Chambering the Black Rifle in .308 Win. (7.62x51mm NATO) is anything but a new idea. From the early ArmaLite’s to the current selection of workhorse rifles on the market today, this caliber has fared well in giving the end user the extra knock-down power at extended ranges while keeping the feel, fit and function of America’s primary service rifle for well over 40 years. As mission objectives change we must adapt to the new tasks at hand, and welcome the addition of POF-USA’s C.R.O.S. (Corrosion Resistant Operating System) technology with this combat proven caliber.
All have outperformed the claims by the manufacturer and the innovation in the weapon systems continues to evolve at an amazing pace. The latest rifle in the POF-USA product line is the P-308, a larger 7.62x51mm version of their P-415 weapon system. It combines the larger caliber of the early AR-10, Knight SR-25, DPMS LR-308, Remington R-25, and others, with the piston driven operating system used in the POF rifle family.
Upgrades and Options
A quick glance at the P-308 we are testing may look like a shortened version of any of the aforementioned rifles but it takes a close look to reveal some of the details that make the P-308 stand out.
The 12.5-inch barrel is fluted to increase surface area for strength and cooling.
The POF barrel nut is several times the size of a standard barrel nut and is made of Aluminum with the intended purpose of quickly drawing heat from the chamber and barrel at a faster rate without any meaningful additional weight gain.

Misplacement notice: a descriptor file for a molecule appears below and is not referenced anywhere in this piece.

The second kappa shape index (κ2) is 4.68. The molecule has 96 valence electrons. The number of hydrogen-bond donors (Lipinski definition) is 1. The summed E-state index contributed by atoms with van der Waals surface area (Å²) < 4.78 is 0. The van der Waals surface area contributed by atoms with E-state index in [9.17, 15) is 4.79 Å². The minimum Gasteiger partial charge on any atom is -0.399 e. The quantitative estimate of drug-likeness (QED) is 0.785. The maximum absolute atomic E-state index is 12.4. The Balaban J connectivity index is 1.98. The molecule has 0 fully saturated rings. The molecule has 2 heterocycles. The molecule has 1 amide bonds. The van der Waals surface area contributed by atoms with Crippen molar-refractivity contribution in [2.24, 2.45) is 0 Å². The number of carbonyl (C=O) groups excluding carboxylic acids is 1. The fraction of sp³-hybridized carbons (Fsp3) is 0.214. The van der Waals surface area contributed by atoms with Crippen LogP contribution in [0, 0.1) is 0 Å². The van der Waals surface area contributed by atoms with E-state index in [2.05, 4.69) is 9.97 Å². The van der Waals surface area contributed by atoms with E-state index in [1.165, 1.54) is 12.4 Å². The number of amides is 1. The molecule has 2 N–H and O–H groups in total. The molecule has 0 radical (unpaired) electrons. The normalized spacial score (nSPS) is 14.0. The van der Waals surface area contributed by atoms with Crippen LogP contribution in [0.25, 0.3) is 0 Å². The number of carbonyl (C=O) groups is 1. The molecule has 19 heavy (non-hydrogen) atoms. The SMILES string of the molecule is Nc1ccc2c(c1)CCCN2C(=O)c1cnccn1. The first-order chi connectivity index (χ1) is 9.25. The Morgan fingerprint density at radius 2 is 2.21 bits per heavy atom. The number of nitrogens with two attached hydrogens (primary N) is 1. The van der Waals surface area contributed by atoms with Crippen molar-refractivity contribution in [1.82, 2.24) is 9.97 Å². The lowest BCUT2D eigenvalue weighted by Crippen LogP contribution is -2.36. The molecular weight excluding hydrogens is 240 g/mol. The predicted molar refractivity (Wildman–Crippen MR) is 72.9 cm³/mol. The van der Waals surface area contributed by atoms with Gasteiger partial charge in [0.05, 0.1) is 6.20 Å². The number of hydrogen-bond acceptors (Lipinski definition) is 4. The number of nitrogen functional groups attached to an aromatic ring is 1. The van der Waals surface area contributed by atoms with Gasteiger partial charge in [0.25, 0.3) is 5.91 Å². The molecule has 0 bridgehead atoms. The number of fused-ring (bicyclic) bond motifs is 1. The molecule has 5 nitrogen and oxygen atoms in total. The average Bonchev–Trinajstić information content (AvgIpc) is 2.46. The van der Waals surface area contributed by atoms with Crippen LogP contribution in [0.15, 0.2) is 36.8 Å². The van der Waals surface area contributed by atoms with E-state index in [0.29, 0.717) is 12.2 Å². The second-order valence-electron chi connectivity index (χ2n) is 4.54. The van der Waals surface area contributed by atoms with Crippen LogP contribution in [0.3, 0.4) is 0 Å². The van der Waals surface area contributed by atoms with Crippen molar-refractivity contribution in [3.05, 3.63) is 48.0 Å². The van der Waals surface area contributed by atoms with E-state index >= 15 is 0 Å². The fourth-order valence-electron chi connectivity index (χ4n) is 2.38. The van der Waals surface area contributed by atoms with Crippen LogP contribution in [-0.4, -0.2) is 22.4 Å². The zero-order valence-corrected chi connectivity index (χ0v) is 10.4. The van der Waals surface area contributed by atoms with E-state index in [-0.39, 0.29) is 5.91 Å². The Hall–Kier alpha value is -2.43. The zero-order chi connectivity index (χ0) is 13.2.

The new upper receiver and rail mechanism have been integrated into the latest version of what used to be referred to as the Predator Rail System. This latest design, the Modular Railed Receiver (MRR) extends completely over the gas block to the area above the charging handle providing a long, continuous Mil-Std M1913 Picatinny rail measuring over 16 inches in length, even with the tiny 12.5-inch barreled version.
The lower receiver has a heavily reinforced and deeply beveled magazine well and an ambidextrous bolt drop mechanism. With the positioning of the bolt release directly above the magazine release, the operator can empty a magazine, drop the empty magazine, insert a new magazine and drop the bolt to recharge the rifle, all without breaking the cheek-weld or taking the right hand off the pistol grip.
The POF-USA C.R.O.S. system is the same as used in the 5.56mm rifles and will serve to enhance the function, performance, durability, and duration the P-308 will function for. With little to no carbon build-up due to the piston-driven operating system, combined with the silicone nickel coating on all major moving components, the reliability factor is levels above a traditional system. The P-308 utilizes the addition of the new NP3 Finish and will eventually replace the original as the C.R.O.S. Plus.
The largest physical change may be the least visible without close inspection. The trigger group had been designed to meet the exact dimensions of all the guns in the .223 rifle series. This means all of the original existing trigger system’s components and parts are interchangeable with the POF-USA P-308. All the new adjustable triggers and even the latest drop-in trigger systems can be used with the P-308, greatly increasing the gun’s versatility.
Since the current primary operating environment for US battle rifles tends to be in hot, desert environments, the P-308 has been designed to combat the adverse effects of both heat and sand while requiring little downtime for standard maintenance when the necessity for a working rifle is the greatest.